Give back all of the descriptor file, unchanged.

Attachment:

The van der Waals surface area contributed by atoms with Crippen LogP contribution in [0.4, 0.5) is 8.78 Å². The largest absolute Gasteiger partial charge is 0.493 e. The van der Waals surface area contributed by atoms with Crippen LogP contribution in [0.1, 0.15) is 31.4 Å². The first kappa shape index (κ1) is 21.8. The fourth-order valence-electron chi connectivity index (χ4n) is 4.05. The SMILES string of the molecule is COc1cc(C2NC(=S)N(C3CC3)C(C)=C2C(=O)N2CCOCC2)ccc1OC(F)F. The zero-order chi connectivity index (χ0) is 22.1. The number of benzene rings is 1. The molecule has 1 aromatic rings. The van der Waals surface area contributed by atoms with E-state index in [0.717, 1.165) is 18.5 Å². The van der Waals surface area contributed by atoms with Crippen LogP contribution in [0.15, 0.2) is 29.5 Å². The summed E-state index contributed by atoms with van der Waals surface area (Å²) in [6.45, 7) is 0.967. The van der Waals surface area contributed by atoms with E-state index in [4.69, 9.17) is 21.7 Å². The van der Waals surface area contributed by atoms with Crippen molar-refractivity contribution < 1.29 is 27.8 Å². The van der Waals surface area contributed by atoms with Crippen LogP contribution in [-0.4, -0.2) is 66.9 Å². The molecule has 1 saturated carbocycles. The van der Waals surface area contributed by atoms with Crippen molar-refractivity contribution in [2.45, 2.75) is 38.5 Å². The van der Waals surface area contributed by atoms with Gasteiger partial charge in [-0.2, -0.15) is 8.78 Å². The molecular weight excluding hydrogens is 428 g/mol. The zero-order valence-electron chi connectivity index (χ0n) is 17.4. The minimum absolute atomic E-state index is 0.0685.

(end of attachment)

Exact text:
The van der Waals surface area contributed by atoms with Crippen LogP contribution in [0.4, 0.5) is 8.78 Å². The largest absolute Gasteiger partial charge is 0.493 e. The van der Waals surface area contributed by atoms with Crippen LogP contribution in [0.1, 0.15) is 31.4 Å². The first kappa shape index (κ1) is 21.8. The fourth-order valence-electron chi connectivity index (χ4n) is 4.05. The SMILES string of the molecule is COc1cc(C2NC(=S)N(C3CC3)C(C)=C2C(=O)N2CCOCC2)ccc1OC(F)F. The zero-order chi connectivity index (χ0) is 22.1. The number of benzene rings is 1. The molecule has 1 aromatic rings. The van der Waals surface area contributed by atoms with E-state index in [0.717, 1.165) is 18.5 Å². The van der Waals surface area contributed by atoms with Crippen LogP contribution in [0.15, 0.2) is 29.5 Å². The summed E-state index contributed by atoms with van der Waals surface area (Å²) in [6.45, 7) is 0.967. The van der Waals surface area contributed by atoms with E-state index in [4.69, 9.17) is 21.7 Å². The van der Waals surface area contributed by atoms with Crippen molar-refractivity contribution < 1.29 is 27.8 Å². The van der Waals surface area contributed by atoms with Crippen LogP contribution in [-0.4, -0.2) is 66.9 Å². The molecule has 1 saturated carbocycles. The van der Waals surface area contributed by atoms with Crippen molar-refractivity contribution in [2.45, 2.75) is 38.5 Å². The van der Waals surface area contributed by atoms with Gasteiger partial charge in [-0.2, -0.15) is 8.78 Å². The molecular weight excluding hydrogens is 428 g/mol. The zero-order valence-electron chi connectivity index (χ0n) is 17.4. The minimum absolute atomic E-state index is 0.0685.